Hotel manager applauded for New Year’s Eve CPR

Widow says Quality Inn staff ‘built a bond past friendship’

On New Year’s Eve, Ashley Whitlock anticipated going home at 10 p.m., once her shift ended at the Quality Inn & Suites in Sequim.

The 30-year-old assistant manager said it was a typical day with little to no drama. But a series of phone calls led her to help a new friend and try to help save someone’s life.

After coming back from a break, Whitlock received a call from Nanett Pool, who had been staying with her husband Jeffrey for about three months at the hotel as he received treatment at the Olympic Medical Cancer Center.

“She seemed frantic,” Whitlock said. “(The couple) had gotten to know us and I recognized her voice.”

Whitlock asked her coworker Deb Johnson to check on Nanett.

“She called again, saying, ‘There’s something wrong with him,’” Whitlock recalled.

“(Over the phone) I heard (Johnson) knock on the door and she let her in. I ran up the stairs and saw him laying on the ground, gasping for air.”

Using her training she received while working as a preschool teacher at Peninsula College, where she works part-time, Whitlock began performing CPR.

She estimated she used the technique for 3-5 minutes before paramedics took over.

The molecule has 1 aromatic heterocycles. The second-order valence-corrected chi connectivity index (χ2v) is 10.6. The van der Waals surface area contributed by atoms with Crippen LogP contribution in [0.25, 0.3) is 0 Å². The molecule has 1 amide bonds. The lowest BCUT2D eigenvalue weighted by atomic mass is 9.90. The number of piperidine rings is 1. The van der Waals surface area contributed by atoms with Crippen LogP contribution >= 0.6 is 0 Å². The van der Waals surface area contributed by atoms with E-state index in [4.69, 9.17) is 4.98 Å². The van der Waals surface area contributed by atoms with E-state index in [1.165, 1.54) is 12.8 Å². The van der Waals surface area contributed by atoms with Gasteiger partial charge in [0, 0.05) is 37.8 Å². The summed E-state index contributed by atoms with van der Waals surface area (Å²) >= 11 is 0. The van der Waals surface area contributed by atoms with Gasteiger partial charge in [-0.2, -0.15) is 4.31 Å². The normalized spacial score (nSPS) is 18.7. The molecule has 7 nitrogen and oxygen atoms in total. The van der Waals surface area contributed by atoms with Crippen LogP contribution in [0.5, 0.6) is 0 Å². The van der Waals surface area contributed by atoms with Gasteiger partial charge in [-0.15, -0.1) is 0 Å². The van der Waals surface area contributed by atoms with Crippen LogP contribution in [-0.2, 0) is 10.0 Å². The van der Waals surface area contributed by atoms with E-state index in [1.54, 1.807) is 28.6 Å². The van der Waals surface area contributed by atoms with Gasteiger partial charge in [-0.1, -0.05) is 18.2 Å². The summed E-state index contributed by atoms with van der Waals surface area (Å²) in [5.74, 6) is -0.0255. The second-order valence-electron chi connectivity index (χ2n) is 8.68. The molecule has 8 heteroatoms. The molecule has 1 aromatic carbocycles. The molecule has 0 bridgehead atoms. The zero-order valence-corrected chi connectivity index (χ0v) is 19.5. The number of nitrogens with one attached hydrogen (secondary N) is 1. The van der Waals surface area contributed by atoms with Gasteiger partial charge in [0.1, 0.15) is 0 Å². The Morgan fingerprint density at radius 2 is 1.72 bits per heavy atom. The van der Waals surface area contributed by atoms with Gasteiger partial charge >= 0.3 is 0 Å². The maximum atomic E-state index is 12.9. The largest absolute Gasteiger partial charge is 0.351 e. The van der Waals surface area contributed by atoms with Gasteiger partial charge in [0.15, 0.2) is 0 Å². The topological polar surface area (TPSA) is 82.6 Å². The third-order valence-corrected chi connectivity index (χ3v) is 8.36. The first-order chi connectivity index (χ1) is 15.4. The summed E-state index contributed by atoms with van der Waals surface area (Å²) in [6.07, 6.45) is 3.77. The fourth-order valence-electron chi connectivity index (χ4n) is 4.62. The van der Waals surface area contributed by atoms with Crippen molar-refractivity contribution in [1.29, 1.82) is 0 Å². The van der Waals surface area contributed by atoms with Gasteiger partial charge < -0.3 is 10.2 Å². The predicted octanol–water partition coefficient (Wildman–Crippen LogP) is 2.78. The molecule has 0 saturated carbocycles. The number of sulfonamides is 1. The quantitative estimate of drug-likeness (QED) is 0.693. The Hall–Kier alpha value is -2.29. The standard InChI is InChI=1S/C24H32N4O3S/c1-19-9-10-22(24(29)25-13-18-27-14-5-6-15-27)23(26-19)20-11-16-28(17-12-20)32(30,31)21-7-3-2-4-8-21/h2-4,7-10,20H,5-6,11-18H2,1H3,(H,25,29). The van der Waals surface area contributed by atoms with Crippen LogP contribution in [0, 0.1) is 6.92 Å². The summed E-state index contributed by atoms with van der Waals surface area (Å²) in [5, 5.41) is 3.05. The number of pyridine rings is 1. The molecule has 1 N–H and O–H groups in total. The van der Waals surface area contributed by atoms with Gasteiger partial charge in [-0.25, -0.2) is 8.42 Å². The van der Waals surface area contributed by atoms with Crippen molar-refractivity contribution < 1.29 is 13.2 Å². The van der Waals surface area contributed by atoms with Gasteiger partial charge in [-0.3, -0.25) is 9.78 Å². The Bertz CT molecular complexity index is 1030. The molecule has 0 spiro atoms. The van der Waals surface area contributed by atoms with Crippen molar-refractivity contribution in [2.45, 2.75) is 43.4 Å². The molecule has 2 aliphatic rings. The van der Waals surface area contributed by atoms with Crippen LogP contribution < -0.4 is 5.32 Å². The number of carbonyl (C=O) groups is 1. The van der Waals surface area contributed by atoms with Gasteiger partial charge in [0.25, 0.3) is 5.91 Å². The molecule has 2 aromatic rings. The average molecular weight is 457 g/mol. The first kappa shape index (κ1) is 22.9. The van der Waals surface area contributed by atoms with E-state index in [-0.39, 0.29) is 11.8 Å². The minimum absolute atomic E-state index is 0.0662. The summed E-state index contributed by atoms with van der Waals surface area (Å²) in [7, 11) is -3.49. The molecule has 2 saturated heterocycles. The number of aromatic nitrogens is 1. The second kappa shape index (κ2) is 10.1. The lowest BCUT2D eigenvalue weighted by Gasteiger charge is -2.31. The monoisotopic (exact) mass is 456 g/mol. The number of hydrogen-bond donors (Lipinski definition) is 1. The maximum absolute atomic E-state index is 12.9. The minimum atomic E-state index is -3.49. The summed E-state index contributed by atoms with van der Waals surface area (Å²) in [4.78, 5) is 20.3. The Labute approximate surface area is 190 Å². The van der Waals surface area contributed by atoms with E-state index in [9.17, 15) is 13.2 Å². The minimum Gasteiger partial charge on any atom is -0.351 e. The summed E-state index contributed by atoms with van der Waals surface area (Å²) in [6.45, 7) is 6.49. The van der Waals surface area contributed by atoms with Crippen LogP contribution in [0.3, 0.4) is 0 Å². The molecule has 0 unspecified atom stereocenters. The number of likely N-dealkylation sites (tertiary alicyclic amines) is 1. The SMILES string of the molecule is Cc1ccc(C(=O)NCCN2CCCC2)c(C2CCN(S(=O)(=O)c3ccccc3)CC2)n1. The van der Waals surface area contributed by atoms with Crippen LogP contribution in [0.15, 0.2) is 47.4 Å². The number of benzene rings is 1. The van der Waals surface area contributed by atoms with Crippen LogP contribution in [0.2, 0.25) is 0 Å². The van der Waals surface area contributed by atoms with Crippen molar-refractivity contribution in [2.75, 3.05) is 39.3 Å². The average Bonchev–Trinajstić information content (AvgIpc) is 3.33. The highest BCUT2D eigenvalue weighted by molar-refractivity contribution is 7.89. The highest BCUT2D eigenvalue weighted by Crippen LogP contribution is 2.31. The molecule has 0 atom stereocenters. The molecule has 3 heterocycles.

“To be honest, it was a blur,” Whitlock said. “I know the paramedics tried everything they could.”

Nanett had called for assistance other times, but Whitlock said she could tell “it was the worst.”

Jeffrey Pool died at age 56 from an aggressive lung cancer, his wife said. He had spent most of his adult life disabled from psoriasis.

The coupled moved to the Sequim area in the summer of 2011, Nanett said, with Jeffrey spending most of his life on the peninsula.

“He was soft, kind and peaceful,” Nanett said. “You’d be drawn to him the minute you met him.”


In the three months the Pools stayed at the inn, Whitlock said, she befriended the couple, and on the night of Jeffrey’s death she stayed with Nanett in a different hotel room.

“I finished my shift but I didn’t want her to be alone,” Whitlock said.

“We talked a little bit. She expressed how she was feeling. I couldn’t fall asleep until after 1 a.m.”

Whitlock said she felt like staying with Nanett was “the right thing to do.”

“If it was me, I would want someone to hold me and tell me it’s going to be OK,” she said.

Nanett said she “built a bond past friendship” with Whitlock and other hotel staff.

“They helped us out in a lot of ways.”

Nanett moved into a new home on Jan. 1, and said she doesn’t have any plans other than “trying to get by.”

Whitlock said she thinks “about the whole thing beginning to end all the time,” and she checks in with Nanette.

Ashley established an online fundraising account seeking $3,000 through gofundme to help pay for Jeffrey’s funeral expenses at

“Ashley, with no regard to her own personal safety, focused on trying to save a life of one of our guests,” Quality Inn owner Bret Wirta said.

“She is a brave young lady,” he said. “I can’t think of no higher example of customer service than that.”

Whitlock has lived in the area for about 12 years and works part-time at the hotel with her mom Nancy Merrigan, Quality Inn’s general manager, her dad Kevin Merrigan, the hotel’s maintenance ambassador, and sister Kyisha Irwin.